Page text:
A professor at the University of Arkansas is warning about the negative impact that he believes embedded and unrestrained anti-Christian bias is having on American college campuses.
Robert Maranto, 21st century chair in leadership in the university’s department of education reform, published an op-ed this week in The Atlanta Journal-Constitution, using an example of racial discrimination to highlight his belief that anti-Christian sentiment is a modern-day campus problem.
“Compared to racial and gender discrimination, this kind of religious discrimination gets little attention from researchers,” Maranto wrote. “Professors do not find the topic interesting, which itself is telling. Yet the extant research findings are concerning.”
He went on to cite examples of studies that have shown that Christians have a harder time getting into psychology doctoral programs, and that socially conservative professors have to work harder and publish more articles than their ideologically opposed peers if they want access to the same academic positions.
Another study Maranto referenced — one that I cover in-deph in my book, “Fault Line: How a Seismic Shift in Culture Is Threatening Free Speech and Shaping the Next Generation” — focuses on researcher George Yancey’s study that found that many professors would hesitate to hire evangelical Christians.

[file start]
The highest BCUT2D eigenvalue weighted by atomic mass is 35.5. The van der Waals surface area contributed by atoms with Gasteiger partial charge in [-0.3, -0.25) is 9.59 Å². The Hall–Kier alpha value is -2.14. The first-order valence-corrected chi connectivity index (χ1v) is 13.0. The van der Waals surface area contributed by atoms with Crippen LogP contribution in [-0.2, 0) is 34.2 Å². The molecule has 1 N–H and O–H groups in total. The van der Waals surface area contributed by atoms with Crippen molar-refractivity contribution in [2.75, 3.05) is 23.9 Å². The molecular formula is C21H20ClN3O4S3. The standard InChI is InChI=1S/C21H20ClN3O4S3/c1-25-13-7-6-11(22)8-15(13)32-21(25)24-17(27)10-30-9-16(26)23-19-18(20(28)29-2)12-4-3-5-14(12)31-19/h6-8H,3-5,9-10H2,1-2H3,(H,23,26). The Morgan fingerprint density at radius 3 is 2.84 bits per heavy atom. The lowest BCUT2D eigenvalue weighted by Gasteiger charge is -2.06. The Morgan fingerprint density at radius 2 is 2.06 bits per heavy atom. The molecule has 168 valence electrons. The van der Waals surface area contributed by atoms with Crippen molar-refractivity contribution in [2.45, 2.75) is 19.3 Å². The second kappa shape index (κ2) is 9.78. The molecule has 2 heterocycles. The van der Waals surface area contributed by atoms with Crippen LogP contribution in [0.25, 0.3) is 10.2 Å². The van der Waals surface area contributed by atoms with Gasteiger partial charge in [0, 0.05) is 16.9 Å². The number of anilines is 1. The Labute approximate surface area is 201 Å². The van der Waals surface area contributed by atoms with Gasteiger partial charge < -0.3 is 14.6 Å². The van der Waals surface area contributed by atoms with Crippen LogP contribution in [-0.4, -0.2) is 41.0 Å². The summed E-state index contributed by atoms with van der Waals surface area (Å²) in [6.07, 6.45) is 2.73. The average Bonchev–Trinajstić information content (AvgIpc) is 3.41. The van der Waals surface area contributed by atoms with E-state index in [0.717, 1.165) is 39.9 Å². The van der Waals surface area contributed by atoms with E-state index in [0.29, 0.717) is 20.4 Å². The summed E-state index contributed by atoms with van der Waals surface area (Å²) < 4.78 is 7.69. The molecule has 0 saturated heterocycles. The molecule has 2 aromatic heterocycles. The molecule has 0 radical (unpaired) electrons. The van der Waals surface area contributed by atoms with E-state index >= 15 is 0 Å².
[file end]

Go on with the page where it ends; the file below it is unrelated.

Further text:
Maranto’s concern, though, isn’t necessarily that secular individuals hold these views; it’s that he worries about the lack of ideological diversity that comes as a result of those collective positions, warning that it enables “an arrogant tendency to dismiss dissenters as unacceptable people with unacceptable opinions.”
“Like other biases, anti-Christianity limits the talent we recruit,” he wrote. “Second, exiling dissenters retards research. On subjects from family life to foreign policy, academia has scores of professors asking questions of interest to the secular left for every one doing so from the religious right.”
In the end, Maranto said this limits professors’ understanding of the world. But he said the biggest problem is that this contributes to a situation in which people — particularly Christians — lack trust in institutions such as media, universities and higher education.